If someone has to write the ads for the New School, I’m glad it’s me. Over the years, I’ve been every type of stakeholder here at the university: student, instructor, alumnus — and now a senior writer for Marketing. Viewing our community from these different vantage points has granted me an unusually integrated perspective, one that lends to seeing very clearly the disparity between our reputation out in the world and our reality here at home. Lately, that chasm has seemed wider than ever.
This year marks The New School’s centennial celebration, a paradigm example of that disparity. For October, ads for our “Learn something New” awareness campaign and The Festival of New, a series of events reflecting on our past, made up the majority of advertising in and around Union Square subway station. I wrote most of this approximately 100-unit digital and print campaign that, in my opinion, successfully celebrates a century of New School students, faculty, and alumni that have disrupted convention and changed the world.
At their core, our students are activists and convention defiers. Their standards for intellectually and socially progressive values are so high that our faculty and admin will never actually meet their demands fully, including when it comes to advertising — and that’s exactly how it should be. Knowing this about our critically engaged community, I try to speak directly to their sense of urgency about the world, their desire to facilitate true progress, and even to their healthy distrust of advertising. I hear them. I am them.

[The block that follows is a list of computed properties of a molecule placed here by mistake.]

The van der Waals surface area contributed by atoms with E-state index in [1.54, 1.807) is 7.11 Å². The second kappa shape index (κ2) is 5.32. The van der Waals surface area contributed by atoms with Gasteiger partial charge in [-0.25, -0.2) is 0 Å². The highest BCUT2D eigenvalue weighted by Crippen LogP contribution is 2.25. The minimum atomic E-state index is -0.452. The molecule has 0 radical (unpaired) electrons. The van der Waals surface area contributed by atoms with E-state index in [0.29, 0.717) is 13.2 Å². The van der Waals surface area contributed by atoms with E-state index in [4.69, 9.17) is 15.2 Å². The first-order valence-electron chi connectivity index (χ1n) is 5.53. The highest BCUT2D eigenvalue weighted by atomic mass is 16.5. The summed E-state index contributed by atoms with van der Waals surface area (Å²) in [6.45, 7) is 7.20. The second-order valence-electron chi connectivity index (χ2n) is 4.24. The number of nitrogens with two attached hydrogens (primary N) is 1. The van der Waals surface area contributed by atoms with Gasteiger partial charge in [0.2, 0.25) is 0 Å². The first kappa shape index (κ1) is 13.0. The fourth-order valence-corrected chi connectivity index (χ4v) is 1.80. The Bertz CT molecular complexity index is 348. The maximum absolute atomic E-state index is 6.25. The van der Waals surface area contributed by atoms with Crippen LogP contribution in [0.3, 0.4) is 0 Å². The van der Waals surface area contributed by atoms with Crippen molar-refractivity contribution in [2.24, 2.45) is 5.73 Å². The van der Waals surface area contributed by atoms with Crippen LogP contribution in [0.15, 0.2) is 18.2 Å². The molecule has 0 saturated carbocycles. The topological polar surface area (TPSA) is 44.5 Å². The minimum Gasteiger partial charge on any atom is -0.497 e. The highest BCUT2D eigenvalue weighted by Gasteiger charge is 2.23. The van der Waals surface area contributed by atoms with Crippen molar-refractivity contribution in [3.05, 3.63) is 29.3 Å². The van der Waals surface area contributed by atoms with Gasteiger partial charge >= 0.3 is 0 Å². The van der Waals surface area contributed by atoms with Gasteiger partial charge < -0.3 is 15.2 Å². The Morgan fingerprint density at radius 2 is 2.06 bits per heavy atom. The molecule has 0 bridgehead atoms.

So, for the MTA takeover, I kept this in mind, writing symbolic but fact-based headlines like AGE OUT OF AGEISM (featuring Bea Arthur, alumna), TAKE A SELFIE OF AMERICA (Norman Rockwell, alumnus), and LET FREEDOM SING (Harry Belafonte, alumnus) and pairing them with comparable headlines that elevate our more recent students to such legacy status, like DISMANTLE A WALL WITH WORDS, and CODE A FEMINIST MANIFESTO, real and relevant work by students who write speeches for the International Rescue Committee, and converge politics and cutting-edge web development in the name of equity. Each piece was intentionally rooted in the tangible, actionable accomplishments of our community across time.
But that’s not necessarily what our students saw.
Our school is a microcosm for America. Actualities never meet our aspirations. Students at times feel a lack of community here, obscured in a school in the middle of New York City, and often suffer from financial and food insecurity — not to mention their loan debts that are in direct correlation with the extent of their stays here.